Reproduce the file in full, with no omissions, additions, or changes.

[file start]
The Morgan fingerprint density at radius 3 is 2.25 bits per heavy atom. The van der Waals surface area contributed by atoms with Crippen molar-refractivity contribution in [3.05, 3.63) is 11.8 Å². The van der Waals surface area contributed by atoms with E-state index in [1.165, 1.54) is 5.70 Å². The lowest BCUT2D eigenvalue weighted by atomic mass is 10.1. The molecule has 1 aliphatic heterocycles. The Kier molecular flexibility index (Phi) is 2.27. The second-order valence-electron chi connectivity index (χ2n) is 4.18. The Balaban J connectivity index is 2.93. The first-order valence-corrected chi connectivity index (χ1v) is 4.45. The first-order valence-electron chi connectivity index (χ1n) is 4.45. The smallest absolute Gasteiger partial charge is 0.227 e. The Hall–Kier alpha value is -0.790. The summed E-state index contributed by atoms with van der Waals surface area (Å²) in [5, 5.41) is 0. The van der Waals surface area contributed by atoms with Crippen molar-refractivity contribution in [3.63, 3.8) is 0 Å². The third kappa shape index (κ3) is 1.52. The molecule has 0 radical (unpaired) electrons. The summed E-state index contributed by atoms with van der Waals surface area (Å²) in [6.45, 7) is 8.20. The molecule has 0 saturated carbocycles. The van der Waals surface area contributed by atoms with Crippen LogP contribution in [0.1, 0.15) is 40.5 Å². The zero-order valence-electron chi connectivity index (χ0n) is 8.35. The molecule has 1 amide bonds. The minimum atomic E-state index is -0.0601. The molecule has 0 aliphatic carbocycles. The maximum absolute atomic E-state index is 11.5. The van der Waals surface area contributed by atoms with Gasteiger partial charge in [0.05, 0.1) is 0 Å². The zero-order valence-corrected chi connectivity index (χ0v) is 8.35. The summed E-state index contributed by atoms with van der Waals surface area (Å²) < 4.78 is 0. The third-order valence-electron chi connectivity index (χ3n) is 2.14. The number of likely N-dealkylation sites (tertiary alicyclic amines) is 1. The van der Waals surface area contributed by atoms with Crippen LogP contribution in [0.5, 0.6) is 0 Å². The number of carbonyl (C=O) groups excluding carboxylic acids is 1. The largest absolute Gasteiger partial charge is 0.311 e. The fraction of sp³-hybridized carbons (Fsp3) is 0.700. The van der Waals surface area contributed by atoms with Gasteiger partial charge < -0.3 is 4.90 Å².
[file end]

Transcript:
The Morgan fingerprint density at radius 3 is 2.25 bits per heavy atom. The van der Waals surface area contributed by atoms with Crippen molar-refractivity contribution in [3.05, 3.63) is 11.8 Å². The van der Waals surface area contributed by atoms with E-state index in [1.165, 1.54) is 5.70 Å². The lowest BCUT2D eigenvalue weighted by atomic mass is 10.1. The molecule has 1 aliphatic heterocycles. The Kier molecular flexibility index (Phi) is 2.27. The second-order valence-electron chi connectivity index (χ2n) is 4.18. The Balaban J connectivity index is 2.93. The first-order valence-corrected chi connectivity index (χ1v) is 4.45. The first-order valence-electron chi connectivity index (χ1n) is 4.45. The smallest absolute Gasteiger partial charge is 0.227 e. The Hall–Kier alpha value is -0.790. The summed E-state index contributed by atoms with van der Waals surface area (Å²) in [5, 5.41) is 0. The van der Waals surface area contributed by atoms with Crippen molar-refractivity contribution in [3.63, 3.8) is 0 Å². The third kappa shape index (κ3) is 1.52. The molecule has 0 radical (unpaired) electrons. The summed E-state index contributed by atoms with van der Waals surface area (Å²) in [6.45, 7) is 8.20. The molecule has 0 saturated carbocycles. The van der Waals surface area contributed by atoms with Crippen LogP contribution in [0.1, 0.15) is 40.5 Å². The zero-order valence-electron chi connectivity index (χ0n) is 8.35. The molecule has 1 amide bonds. The minimum atomic E-state index is -0.0601. The molecule has 0 aliphatic carbocycles. The maximum absolute atomic E-state index is 11.5. The van der Waals surface area contributed by atoms with Gasteiger partial charge in [0.05, 0.1) is 0 Å². The zero-order valence-corrected chi connectivity index (χ0v) is 8.35. The summed E-state index contributed by atoms with van der Waals surface area (Å²) < 4.78 is 0. The third-order valence-electron chi connectivity index (χ3n) is 2.14. The number of likely N-dealkylation sites (tertiary alicyclic amines) is 1. The van der Waals surface area contributed by atoms with Crippen LogP contribution in [0.5, 0.6) is 0 Å². The number of carbonyl (C=O) groups excluding carboxylic acids is 1. The largest absolute Gasteiger partial charge is 0.311 e. The fraction of sp³-hybridized carbons (Fsp3) is 0.700. The van der Waals surface area contributed by atoms with Gasteiger partial charge < -0.3 is 4.90 Å².